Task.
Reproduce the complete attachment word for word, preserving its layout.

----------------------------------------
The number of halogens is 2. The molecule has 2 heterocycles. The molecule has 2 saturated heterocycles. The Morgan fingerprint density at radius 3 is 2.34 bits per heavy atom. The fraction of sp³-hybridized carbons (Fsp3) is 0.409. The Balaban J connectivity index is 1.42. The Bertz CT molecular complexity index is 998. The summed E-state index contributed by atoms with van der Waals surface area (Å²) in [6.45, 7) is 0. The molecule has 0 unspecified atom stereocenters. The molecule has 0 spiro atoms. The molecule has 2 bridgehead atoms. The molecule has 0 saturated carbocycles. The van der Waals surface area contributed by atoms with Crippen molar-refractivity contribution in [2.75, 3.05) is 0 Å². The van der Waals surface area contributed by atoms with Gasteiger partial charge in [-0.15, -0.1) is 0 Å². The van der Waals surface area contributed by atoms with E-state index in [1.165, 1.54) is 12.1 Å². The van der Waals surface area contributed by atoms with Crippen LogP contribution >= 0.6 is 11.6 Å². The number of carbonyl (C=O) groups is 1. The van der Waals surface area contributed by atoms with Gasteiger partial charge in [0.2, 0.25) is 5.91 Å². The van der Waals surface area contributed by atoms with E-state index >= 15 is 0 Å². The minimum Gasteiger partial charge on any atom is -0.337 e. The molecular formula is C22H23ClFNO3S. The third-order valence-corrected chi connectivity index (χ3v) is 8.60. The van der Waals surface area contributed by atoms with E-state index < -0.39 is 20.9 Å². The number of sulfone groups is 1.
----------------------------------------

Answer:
The number of halogens is 2. The molecule has 2 heterocycles. The molecule has 2 saturated heterocycles. The Morgan fingerprint density at radius 3 is 2.34 bits per heavy atom. The fraction of sp³-hybridized carbons (Fsp3) is 0.409. The Balaban J connectivity index is 1.42. The Bertz CT molecular complexity index is 998. The summed E-state index contributed by atoms with van der Waals surface area (Å²) in [6.45, 7) is 0. The molecule has 0 unspecified atom stereocenters. The molecule has 0 spiro atoms. The molecule has 2 bridgehead atoms. The molecule has 0 saturated carbocycles. The van der Waals surface area contributed by atoms with Crippen molar-refractivity contribution in [2.75, 3.05) is 0 Å². The van der Waals surface area contributed by atoms with Gasteiger partial charge in [-0.15, -0.1) is 0 Å². The van der Waals surface area contributed by atoms with E-state index in [1.165, 1.54) is 12.1 Å². The van der Waals surface area contributed by atoms with Crippen LogP contribution >= 0.6 is 11.6 Å². The number of carbonyl (C=O) groups is 1. The van der Waals surface area contributed by atoms with Gasteiger partial charge in [0.2, 0.25) is 5.91 Å². The van der Waals surface area contributed by atoms with E-state index >= 15 is 0 Å². The minimum Gasteiger partial charge on any atom is -0.337 e. The molecular formula is C22H23ClFNO3S. The third-order valence-corrected chi connectivity index (χ3v) is 8.60. The van der Waals surface area contributed by atoms with E-state index < -0.39 is 20.9 Å². The number of sulfone groups is 1.